A team of researchers at Southeast University in Nanjing, China, has developed a heart-on-a-chip platform incorporating rat heart muscle cells, hydrogel and nanocrystals.
In their paper published in the journal Science Robotics, the group describes their structure, how it was made, and the uses to which it might be put.
As researchers at pharmaceutical companies and other research institutes work to create new drugs for various maladies, others look for ways to assist them.
To that end, heart-on-a-chip platforms have been developed to test the impact of drugs on heart anatomy.
In this new effort, the researchers have turned to the chameleon for inspiration.
As they describe it, they were inspired by a study of the means by which the lizard changes its colors.
It gave them the idea to induce the same effect in a lab specimen rather than a living creature.
The result of that effort is an oddly beautiful butterfly-like biobot, seemingly changing colors as it flaps its wings.
The platform is not actually a butterfly, or even related to one.
Instead, it is a physical structure made by adding nanocrystals to a hydrogel and applying a layer of rat heart muscle cells—the fluttering occurs as the muscle cells contract and release.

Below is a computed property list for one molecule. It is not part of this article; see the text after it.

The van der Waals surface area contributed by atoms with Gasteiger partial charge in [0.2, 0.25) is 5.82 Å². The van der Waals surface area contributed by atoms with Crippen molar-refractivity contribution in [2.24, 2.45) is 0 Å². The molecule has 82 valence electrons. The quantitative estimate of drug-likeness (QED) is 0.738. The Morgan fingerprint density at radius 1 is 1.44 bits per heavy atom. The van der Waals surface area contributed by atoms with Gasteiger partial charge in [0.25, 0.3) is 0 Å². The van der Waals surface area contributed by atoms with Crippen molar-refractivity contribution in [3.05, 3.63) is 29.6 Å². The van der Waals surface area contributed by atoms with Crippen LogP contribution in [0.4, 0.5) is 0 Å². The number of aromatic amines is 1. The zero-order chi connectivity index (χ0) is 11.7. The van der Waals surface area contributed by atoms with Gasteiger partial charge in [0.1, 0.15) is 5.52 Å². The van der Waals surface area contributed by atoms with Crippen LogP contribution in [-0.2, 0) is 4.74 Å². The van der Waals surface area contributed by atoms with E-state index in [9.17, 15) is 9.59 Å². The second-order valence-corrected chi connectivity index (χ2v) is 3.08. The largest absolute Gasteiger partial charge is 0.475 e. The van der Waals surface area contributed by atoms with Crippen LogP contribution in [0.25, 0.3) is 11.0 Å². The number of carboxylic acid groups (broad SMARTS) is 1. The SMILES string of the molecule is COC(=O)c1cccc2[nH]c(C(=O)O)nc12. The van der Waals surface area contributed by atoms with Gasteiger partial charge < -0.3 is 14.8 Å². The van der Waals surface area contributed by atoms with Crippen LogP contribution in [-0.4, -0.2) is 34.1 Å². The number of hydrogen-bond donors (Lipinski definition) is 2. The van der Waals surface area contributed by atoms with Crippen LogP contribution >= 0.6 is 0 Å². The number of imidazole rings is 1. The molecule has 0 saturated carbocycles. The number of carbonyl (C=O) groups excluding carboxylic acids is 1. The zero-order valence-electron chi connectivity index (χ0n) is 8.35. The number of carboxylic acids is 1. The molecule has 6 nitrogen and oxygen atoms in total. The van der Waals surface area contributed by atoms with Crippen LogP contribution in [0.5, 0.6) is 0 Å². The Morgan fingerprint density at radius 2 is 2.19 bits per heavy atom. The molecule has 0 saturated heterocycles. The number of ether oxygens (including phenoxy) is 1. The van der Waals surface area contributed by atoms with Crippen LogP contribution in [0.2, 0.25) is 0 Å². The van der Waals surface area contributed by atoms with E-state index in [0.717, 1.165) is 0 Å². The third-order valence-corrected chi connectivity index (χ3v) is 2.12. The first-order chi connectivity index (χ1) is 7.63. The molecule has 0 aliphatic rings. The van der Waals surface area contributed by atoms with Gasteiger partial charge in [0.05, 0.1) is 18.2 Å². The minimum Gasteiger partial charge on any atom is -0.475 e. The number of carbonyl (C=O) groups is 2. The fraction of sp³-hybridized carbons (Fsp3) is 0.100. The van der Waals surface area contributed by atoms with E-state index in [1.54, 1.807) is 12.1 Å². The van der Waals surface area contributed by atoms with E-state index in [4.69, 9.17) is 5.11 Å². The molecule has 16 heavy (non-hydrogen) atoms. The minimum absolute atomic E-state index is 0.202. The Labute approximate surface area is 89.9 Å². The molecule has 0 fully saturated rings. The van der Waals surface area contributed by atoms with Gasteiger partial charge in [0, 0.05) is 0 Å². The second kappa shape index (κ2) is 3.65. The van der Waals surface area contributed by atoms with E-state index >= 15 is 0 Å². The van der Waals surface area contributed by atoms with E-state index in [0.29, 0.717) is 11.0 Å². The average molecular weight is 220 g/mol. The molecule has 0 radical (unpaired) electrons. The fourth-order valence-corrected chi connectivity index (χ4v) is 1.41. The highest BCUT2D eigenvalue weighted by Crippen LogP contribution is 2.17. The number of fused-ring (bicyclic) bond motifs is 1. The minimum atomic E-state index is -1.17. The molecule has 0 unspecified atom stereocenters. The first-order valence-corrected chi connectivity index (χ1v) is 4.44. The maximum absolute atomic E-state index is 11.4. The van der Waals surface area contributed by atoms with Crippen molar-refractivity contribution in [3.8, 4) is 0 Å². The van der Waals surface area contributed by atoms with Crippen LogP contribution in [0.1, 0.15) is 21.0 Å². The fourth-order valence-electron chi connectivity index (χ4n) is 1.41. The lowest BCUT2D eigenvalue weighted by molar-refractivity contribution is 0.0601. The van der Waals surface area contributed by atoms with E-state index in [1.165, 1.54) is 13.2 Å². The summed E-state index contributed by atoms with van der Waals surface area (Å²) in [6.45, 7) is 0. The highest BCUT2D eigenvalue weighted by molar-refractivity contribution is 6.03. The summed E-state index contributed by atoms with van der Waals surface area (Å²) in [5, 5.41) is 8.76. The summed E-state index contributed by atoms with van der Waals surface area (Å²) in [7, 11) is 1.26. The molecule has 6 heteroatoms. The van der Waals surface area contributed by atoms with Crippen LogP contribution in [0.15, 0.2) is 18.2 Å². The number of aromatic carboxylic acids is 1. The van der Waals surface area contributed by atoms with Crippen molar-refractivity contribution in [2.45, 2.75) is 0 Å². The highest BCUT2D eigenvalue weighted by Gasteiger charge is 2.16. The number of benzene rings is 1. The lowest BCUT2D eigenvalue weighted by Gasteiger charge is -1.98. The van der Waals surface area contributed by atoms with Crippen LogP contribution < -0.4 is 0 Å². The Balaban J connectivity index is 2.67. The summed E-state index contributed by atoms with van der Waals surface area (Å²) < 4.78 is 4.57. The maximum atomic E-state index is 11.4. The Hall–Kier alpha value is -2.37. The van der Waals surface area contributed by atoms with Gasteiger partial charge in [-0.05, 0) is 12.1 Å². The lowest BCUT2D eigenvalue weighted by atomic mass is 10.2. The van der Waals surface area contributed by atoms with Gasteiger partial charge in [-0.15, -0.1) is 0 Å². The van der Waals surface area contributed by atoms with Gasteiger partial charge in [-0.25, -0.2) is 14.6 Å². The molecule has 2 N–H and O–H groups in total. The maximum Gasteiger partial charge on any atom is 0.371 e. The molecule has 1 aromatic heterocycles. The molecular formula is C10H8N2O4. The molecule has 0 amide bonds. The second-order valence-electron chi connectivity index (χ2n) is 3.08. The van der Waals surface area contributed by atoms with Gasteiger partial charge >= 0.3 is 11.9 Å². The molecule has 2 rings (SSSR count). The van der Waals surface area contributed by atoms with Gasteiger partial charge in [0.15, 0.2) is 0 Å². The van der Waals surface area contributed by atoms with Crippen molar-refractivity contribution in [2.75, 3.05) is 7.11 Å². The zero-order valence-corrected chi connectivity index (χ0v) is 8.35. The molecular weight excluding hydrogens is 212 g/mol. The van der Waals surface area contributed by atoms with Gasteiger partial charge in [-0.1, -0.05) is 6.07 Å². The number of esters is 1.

The expansion and contraction of the muscle cells also impact the nanocrystals, causing them to reflect different colors. Parts of the butterfly turn blue as cells contract while others turn red as they expand.
The team created the platform in the shape of a butterfly to make the result more striking. Its purpose, however, is far more serious—to visually note what happens as drugs are applied to the heart cells—they may speed up contractions or slow them down, depending on what the drug was designed to do.
The team reports that they successfully tested the ability of their biobot butterfly by applying various amounts of the heart medication isoproterenol, which, they note, is similar to adrenaline. It is generally used to assist blood flow through a blockage by speeding up the heart rate. They note that similar types of platforms could conceivably be used in other areas, such as clothes that change color based on the wearer’s heart rate.
More information: Fanfan Fu et al. Bioinspired living structural color hydrogels, Science Robotics (2018). DOI: 10.1126/scirobotics.aar8580